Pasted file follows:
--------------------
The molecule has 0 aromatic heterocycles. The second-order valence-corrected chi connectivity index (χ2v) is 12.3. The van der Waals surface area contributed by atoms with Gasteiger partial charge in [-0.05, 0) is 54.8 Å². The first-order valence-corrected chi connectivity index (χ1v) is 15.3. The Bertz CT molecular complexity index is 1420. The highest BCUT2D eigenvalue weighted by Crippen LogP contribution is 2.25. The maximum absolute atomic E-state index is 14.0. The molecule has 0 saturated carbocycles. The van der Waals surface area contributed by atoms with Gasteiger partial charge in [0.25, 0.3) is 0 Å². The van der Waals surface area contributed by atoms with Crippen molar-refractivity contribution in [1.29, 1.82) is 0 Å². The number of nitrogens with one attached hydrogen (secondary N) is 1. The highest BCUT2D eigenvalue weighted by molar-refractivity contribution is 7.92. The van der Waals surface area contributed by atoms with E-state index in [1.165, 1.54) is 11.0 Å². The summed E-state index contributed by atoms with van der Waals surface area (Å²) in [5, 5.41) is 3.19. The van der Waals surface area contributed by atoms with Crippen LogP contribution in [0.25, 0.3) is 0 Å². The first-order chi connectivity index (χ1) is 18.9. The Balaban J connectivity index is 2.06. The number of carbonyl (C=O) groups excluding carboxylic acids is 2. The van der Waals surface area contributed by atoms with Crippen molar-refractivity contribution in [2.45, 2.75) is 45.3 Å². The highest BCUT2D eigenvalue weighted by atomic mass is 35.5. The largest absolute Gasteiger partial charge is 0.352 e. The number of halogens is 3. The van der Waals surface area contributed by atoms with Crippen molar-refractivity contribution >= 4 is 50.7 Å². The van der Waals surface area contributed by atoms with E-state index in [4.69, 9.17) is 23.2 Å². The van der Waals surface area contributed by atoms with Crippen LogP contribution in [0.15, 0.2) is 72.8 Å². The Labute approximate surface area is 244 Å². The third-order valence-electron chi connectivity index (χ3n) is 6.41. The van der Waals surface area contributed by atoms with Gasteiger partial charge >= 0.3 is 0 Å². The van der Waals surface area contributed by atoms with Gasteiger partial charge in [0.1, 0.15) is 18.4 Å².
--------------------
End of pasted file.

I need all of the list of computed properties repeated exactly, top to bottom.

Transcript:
The molecule has 0 aromatic heterocycles. The second-order valence-corrected chi connectivity index (χ2v) is 12.3. The van der Waals surface area contributed by atoms with Gasteiger partial charge in [-0.05, 0) is 54.8 Å². The first-order valence-corrected chi connectivity index (χ1v) is 15.3. The Bertz CT molecular complexity index is 1420. The highest BCUT2D eigenvalue weighted by Crippen LogP contribution is 2.25. The maximum absolute atomic E-state index is 14.0. The molecule has 0 saturated carbocycles. The van der Waals surface area contributed by atoms with Gasteiger partial charge in [0.25, 0.3) is 0 Å². The van der Waals surface area contributed by atoms with Crippen molar-refractivity contribution in [1.29, 1.82) is 0 Å². The number of nitrogens with one attached hydrogen (secondary N) is 1. The highest BCUT2D eigenvalue weighted by molar-refractivity contribution is 7.92. The van der Waals surface area contributed by atoms with E-state index in [1.165, 1.54) is 11.0 Å². The summed E-state index contributed by atoms with van der Waals surface area (Å²) in [5, 5.41) is 3.19. The van der Waals surface area contributed by atoms with Crippen LogP contribution in [0.25, 0.3) is 0 Å². The first-order chi connectivity index (χ1) is 18.9. The Balaban J connectivity index is 2.06. The number of carbonyl (C=O) groups excluding carboxylic acids is 2. The van der Waals surface area contributed by atoms with Crippen molar-refractivity contribution in [2.45, 2.75) is 45.3 Å². The highest BCUT2D eigenvalue weighted by atomic mass is 35.5. The largest absolute Gasteiger partial charge is 0.352 e. The number of halogens is 3. The van der Waals surface area contributed by atoms with Crippen molar-refractivity contribution >= 4 is 50.7 Å². The van der Waals surface area contributed by atoms with E-state index in [4.69, 9.17) is 23.2 Å². The van der Waals surface area contributed by atoms with Crippen LogP contribution in [0.15, 0.2) is 72.8 Å². The Labute approximate surface area is 244 Å². The third-order valence-electron chi connectivity index (χ3n) is 6.41. The van der Waals surface area contributed by atoms with Gasteiger partial charge >= 0.3 is 0 Å². The van der Waals surface area contributed by atoms with Gasteiger partial charge in [0.1, 0.15) is 18.4 Å².